Fireworks_croppedHay Folks,The Fourth of July is almost here and that means barbecues, HOT DOGS, (Mmm mmm mmm) and of course fireworks! Fireworks are magnificent and a great way to represent my patriotism, after all, I am an AMERICAN Quarter horse. But in a horse’s mind, the loud sounds and bright lights can mean “something is attacking me!” and trigger a horse’s flight response. This can be very dangerous for the horse and people around them, too.

When any creature (even humans) is put in an unexpected and fearful situation, the body triggers the “fight or flight” response. This means you either stay put and fight whomever/whatever is attacking you or you run away as fast as you can with your tail between your legs. Since horses are prey animals, we tend to run more than fight. When my gal pal HugMe Christi pins her ears back, I know I’m in trouble and the first thing I do is run!

During the fireworks display, there are a whole heap of bright lights and loud noises that can startle your horse. We can pose a danger to ourselves as well as others close by whether in a stall or out in the paddock. Horses try to get away as fast as possible and that can mean a frightened 1200 lb animal charging through a stall door or jumping over a fence and into a potentially dangerous situation.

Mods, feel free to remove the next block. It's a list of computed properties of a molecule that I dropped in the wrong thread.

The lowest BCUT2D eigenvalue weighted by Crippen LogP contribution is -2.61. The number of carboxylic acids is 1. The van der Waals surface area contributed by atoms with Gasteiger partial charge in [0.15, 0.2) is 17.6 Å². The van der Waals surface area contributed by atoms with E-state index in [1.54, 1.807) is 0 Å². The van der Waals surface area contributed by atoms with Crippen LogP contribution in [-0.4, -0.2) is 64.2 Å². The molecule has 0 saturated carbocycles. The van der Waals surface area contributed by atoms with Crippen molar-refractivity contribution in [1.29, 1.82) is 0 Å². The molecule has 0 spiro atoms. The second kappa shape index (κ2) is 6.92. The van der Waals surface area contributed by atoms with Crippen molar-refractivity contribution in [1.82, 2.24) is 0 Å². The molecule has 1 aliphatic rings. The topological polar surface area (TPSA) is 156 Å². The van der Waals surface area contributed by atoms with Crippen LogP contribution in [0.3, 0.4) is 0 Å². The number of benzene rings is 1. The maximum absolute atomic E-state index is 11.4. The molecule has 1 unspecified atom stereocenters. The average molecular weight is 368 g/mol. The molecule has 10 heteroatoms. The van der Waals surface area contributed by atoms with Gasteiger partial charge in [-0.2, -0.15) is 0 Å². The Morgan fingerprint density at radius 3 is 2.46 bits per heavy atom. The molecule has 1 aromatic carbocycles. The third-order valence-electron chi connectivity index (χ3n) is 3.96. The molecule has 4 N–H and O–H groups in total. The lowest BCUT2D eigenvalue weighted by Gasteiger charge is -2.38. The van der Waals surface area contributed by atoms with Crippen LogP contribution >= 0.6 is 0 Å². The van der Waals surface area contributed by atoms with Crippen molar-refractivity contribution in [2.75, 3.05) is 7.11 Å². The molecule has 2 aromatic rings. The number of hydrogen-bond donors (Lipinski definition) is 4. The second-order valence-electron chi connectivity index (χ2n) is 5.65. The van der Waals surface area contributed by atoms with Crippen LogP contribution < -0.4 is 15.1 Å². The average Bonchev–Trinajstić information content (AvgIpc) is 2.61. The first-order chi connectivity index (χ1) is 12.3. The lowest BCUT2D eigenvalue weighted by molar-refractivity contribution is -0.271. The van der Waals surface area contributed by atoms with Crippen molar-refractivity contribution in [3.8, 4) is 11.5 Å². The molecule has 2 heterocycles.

To help your horse manage its “fight or flight” response during the upcoming Independence Day celebration, remember the following Fireworks Safety Tips:

Nelson-Hot-DogFireworks must not be set off near livestock or horses in fields or in stables
It is best to keep your horse in its normal routine
Risk assess your stable and plan to limit disturbances
Ensure whether or not there are any planned displays nearby
Warn local organizers and schools that there are horses in the area
Organize your plans in advance
Remain calm and positive as horses will sense unease in a person
Keep your horse in a familiar environment
Safety for everyone is key – do not put yourself in danger

You can also prepare for fireworks by softly playing music in the barn a couple of weeks before and gradually increase the volume. When the time comes, hopefully the music will mask the fireworks popping noises in the sky. Also, leaving the barn lights on can help decrease the effects of the bright lights of the fireworks. If these techniques won’t work for your horse, consider contacting your veterinarian to get a sedative for them. Remember, safety is the first priority! For more information about firework safety, click here.

Luckily for me and my girl, HugMe Christi, the annual fireworks display is far, far away from our farm. We can’t wait to enjoy hot dogs, corn on the cob, and watermelon (drools) all weekend!

Happy 4th of July!

Your pal,
Lord Nelson

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